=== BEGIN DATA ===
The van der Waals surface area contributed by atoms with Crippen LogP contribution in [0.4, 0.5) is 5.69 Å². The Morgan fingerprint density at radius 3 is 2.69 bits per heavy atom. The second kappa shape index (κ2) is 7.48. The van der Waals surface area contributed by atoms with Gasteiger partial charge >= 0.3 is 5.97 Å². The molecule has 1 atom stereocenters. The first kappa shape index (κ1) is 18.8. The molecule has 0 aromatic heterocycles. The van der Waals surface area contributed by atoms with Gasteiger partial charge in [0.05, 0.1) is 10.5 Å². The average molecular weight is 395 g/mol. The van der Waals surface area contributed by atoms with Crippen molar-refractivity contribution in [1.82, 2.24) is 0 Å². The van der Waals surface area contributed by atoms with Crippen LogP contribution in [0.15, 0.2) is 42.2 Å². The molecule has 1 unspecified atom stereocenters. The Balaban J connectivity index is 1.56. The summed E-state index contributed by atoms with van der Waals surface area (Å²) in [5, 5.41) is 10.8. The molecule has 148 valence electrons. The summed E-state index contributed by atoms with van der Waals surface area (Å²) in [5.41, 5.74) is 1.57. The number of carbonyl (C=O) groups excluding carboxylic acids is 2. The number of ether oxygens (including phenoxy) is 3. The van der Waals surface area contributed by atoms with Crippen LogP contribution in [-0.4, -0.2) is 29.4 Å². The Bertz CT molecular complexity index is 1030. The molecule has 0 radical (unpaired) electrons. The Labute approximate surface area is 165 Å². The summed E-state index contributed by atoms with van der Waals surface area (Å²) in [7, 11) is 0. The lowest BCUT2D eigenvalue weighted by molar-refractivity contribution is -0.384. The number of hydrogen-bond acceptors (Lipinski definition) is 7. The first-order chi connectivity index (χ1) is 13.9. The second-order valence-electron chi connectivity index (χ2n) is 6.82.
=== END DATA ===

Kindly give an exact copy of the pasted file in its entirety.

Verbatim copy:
The van der Waals surface area contributed by atoms with Crippen LogP contribution in [0.4, 0.5) is 5.69 Å². The Morgan fingerprint density at radius 3 is 2.69 bits per heavy atom. The second kappa shape index (κ2) is 7.48. The van der Waals surface area contributed by atoms with Gasteiger partial charge >= 0.3 is 5.97 Å². The molecule has 1 atom stereocenters. The first kappa shape index (κ1) is 18.8. The molecule has 0 aromatic heterocycles. The van der Waals surface area contributed by atoms with Gasteiger partial charge in [0.05, 0.1) is 10.5 Å². The average molecular weight is 395 g/mol. The van der Waals surface area contributed by atoms with Crippen molar-refractivity contribution in [1.82, 2.24) is 0 Å². The van der Waals surface area contributed by atoms with Crippen LogP contribution in [0.15, 0.2) is 42.2 Å². The molecule has 1 unspecified atom stereocenters. The Balaban J connectivity index is 1.56. The summed E-state index contributed by atoms with van der Waals surface area (Å²) in [5, 5.41) is 10.8. The molecule has 148 valence electrons. The summed E-state index contributed by atoms with van der Waals surface area (Å²) in [5.41, 5.74) is 1.57. The number of carbonyl (C=O) groups excluding carboxylic acids is 2. The number of ether oxygens (including phenoxy) is 3. The van der Waals surface area contributed by atoms with Crippen LogP contribution in [-0.4, -0.2) is 29.4 Å². The Bertz CT molecular complexity index is 1030. The molecule has 0 radical (unpaired) electrons. The Labute approximate surface area is 165 Å². The summed E-state index contributed by atoms with van der Waals surface area (Å²) in [7, 11) is 0. The lowest BCUT2D eigenvalue weighted by molar-refractivity contribution is -0.384. The number of hydrogen-bond acceptors (Lipinski definition) is 7. The first-order chi connectivity index (χ1) is 13.9. The second-order valence-electron chi connectivity index (χ2n) is 6.82.